IBM and Siebel have joined forces to introduce a new on-demand hosted customer relationship management (CRM) services called Siebel CRM OnDemand. The move will see small and medium-sized businesses being offered the service for a monthly subscription of US$70 per user at www.crmondemand.com.
The alliance represents a curious reversal for Siebel, whose CEO Tom Siebel dismissed the internet subscription model for CRM two years ago after the failure of a venture called sales.com.
In 2000, as part of efforts to boost the performance of its sales and marketing organisation, IBM deployed Siebel’s CRM technology internally.
Both companies, which have large workforces in Ireland, have now created a specialised sales force that will target the hosted CRM market and are about to launch a multimillion dollar integrated marketing campaign to boost sales of Siebel CRM OnDemand.
Acccording to IBM, customers using the CRM OnDemand technology do not need to license code and can use the product anywhere, at any time if they have a PC with internet access. The CRM OnDemand solution enables companies to start with a small CRM project, with zero start-up time, deploy rapidly and expand the system as needs change over time.
The aim of the technology is to allow firms to generate more sales leads and make the sales process easer and faster through lead qualification and management, sales forecasting and keeping an eye on customer service. It also provides sales, marketing and service professionals with information to quickly respond to business, customer and market events.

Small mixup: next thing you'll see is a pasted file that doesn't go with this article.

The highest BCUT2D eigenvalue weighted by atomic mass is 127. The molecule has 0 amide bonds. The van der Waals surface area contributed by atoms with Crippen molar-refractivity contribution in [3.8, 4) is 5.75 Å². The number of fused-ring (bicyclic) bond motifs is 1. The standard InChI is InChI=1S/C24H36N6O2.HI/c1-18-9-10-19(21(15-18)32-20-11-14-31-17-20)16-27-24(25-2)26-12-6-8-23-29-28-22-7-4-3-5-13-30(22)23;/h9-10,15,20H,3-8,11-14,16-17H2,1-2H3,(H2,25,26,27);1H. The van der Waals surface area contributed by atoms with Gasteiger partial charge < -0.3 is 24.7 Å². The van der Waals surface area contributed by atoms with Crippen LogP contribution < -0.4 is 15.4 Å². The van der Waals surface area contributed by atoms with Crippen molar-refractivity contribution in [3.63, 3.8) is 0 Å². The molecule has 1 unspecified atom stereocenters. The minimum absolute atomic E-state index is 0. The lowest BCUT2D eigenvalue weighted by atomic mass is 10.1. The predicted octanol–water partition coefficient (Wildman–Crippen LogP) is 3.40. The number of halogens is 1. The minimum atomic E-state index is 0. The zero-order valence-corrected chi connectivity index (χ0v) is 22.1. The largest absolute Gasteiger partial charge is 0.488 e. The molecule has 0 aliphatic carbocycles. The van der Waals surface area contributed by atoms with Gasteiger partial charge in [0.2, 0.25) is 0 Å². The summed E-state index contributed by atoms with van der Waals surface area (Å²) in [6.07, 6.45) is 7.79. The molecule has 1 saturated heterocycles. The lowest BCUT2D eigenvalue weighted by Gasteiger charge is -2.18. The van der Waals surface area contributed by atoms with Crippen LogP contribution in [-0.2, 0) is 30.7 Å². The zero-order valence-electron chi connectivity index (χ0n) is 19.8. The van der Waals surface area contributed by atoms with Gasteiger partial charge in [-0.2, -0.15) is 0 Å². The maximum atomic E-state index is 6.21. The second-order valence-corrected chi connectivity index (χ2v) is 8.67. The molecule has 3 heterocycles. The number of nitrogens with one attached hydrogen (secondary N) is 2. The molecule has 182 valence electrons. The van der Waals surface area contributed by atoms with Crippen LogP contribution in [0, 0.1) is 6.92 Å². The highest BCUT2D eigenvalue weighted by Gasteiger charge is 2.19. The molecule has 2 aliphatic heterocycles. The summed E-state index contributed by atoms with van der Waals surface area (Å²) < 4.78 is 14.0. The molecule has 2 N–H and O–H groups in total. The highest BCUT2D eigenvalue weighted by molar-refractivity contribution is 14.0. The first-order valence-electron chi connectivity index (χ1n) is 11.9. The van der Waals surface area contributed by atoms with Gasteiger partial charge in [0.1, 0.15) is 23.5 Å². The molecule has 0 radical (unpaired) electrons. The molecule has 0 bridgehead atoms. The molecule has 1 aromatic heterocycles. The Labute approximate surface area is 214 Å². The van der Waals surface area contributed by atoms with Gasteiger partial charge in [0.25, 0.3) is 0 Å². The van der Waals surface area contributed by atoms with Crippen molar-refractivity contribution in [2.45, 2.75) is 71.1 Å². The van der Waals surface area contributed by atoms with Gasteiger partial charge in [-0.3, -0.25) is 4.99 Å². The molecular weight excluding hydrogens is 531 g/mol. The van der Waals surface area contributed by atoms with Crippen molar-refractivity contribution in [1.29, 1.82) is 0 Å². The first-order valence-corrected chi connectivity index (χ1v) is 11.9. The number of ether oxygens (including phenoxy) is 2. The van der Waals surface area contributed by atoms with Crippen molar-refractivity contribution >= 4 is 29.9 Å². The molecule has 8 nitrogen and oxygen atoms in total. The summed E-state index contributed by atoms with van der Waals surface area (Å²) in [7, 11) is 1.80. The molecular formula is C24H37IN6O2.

However, according to Gartner analyst Michael Maoz, the shift in to the SME market is an uncertain road for Siebel, one fraught with many pitfalls. “The offering extends Siebel’s reach to small and midsize businesses and could expand its presence among large Siebel customers. However, Siebel risks cannibalising its core revenue stream,” he said.
“Enterprises should benefit as Siebel’s return to the hosted market further validates a model best articulated until now by Salesforce.com. SMBs should place Siebel CRM OnDemand on their shortlist when evaluating CRM software. Siebel’s large customers should re-examine the feasibility of extending Siebel to parts of the organisation previously left out for budgetary reasons. (However, this could lead to some cannibalisation of Siebel’s future business.) The new offering’s encouraging features include the simplicity of the interface, the reliability of the hosting partner, rich functions and workflow, embedded real-time analytics, and built-in connections to back-office applications,” Maoz added.
“The vendors developed Siebel CRM OnDemand on Java 2 Enterprise Edition and WebSphere. It differs from the on-premises product but shares the same data model. Migration from one to the other will not be straightforward, nor are the costs to integrate with legacy applications defined yet,” he warned.
“Siebel CRM OnDemand will likely hurt Onyx and Salesforce.com. Onyx, the first to invest in a strategy with IBM for Onyx On Demand CRM, now appears left behind. Salesforce.com will need to respond to points where Siebel’s product is superior: embedded workflow, better integration (Siebel Universal Application Network) and the ability to upgrade to an on-premises application. In Gartner’s estimation, Siebel CRM OnDemand will slow the growth of Microsoft and Best Software in the SME market,” Maoz said.
By John Kennedy
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